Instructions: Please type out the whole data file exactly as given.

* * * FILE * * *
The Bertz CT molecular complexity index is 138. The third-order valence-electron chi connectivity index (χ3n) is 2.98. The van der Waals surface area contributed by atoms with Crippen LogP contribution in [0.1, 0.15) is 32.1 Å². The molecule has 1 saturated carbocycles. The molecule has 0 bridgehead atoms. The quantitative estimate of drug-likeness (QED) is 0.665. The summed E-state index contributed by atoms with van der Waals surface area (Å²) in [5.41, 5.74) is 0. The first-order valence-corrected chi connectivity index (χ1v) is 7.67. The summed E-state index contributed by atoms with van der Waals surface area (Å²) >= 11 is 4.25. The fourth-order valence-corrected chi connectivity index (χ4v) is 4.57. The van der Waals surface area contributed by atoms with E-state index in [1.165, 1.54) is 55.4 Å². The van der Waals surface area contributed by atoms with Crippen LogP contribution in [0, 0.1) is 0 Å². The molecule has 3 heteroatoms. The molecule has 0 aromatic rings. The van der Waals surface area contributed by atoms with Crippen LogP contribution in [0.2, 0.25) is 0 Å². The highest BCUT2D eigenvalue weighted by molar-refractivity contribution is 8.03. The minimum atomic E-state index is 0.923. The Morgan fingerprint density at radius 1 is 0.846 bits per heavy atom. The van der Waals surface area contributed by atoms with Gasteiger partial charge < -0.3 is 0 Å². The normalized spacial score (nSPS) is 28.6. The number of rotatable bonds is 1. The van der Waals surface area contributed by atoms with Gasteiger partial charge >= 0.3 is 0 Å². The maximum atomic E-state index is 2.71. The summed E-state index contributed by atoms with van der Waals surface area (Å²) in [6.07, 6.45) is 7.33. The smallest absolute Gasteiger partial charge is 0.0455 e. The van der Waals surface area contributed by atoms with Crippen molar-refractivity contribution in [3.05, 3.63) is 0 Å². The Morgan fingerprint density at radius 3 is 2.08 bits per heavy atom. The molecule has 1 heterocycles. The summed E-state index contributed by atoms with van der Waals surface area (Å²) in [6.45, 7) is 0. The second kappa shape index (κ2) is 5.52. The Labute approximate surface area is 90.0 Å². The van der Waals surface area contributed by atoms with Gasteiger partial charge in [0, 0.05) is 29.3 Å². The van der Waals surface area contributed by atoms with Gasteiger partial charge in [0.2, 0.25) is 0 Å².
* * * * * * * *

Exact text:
The Bertz CT molecular complexity index is 138. The third-order valence-electron chi connectivity index (χ3n) is 2.98. The van der Waals surface area contributed by atoms with Crippen LogP contribution in [0.1, 0.15) is 32.1 Å². The molecule has 1 saturated carbocycles. The molecule has 0 bridgehead atoms. The quantitative estimate of drug-likeness (QED) is 0.665. The summed E-state index contributed by atoms with van der Waals surface area (Å²) in [5.41, 5.74) is 0. The first-order valence-corrected chi connectivity index (χ1v) is 7.67. The summed E-state index contributed by atoms with van der Waals surface area (Å²) >= 11 is 4.25. The fourth-order valence-corrected chi connectivity index (χ4v) is 4.57. The van der Waals surface area contributed by atoms with E-state index in [1.165, 1.54) is 55.4 Å². The van der Waals surface area contributed by atoms with Crippen LogP contribution in [0, 0.1) is 0 Å². The molecule has 3 heteroatoms. The molecule has 0 aromatic rings. The van der Waals surface area contributed by atoms with Crippen LogP contribution in [0.2, 0.25) is 0 Å². The highest BCUT2D eigenvalue weighted by molar-refractivity contribution is 8.03. The minimum atomic E-state index is 0.923. The Morgan fingerprint density at radius 1 is 0.846 bits per heavy atom. The van der Waals surface area contributed by atoms with Gasteiger partial charge < -0.3 is 0 Å². The normalized spacial score (nSPS) is 28.6. The number of rotatable bonds is 1. The van der Waals surface area contributed by atoms with Gasteiger partial charge >= 0.3 is 0 Å². The maximum atomic E-state index is 2.71. The summed E-state index contributed by atoms with van der Waals surface area (Å²) in [6.07, 6.45) is 7.33. The smallest absolute Gasteiger partial charge is 0.0455 e. The van der Waals surface area contributed by atoms with Crippen molar-refractivity contribution in [3.05, 3.63) is 0 Å². The Morgan fingerprint density at radius 3 is 2.08 bits per heavy atom. The molecule has 1 heterocycles. The summed E-state index contributed by atoms with van der Waals surface area (Å²) in [6.45, 7) is 0. The second kappa shape index (κ2) is 5.52. The Labute approximate surface area is 90.0 Å². The van der Waals surface area contributed by atoms with Gasteiger partial charge in [0, 0.05) is 29.3 Å². The van der Waals surface area contributed by atoms with Gasteiger partial charge in [0.2, 0.25) is 0 Å².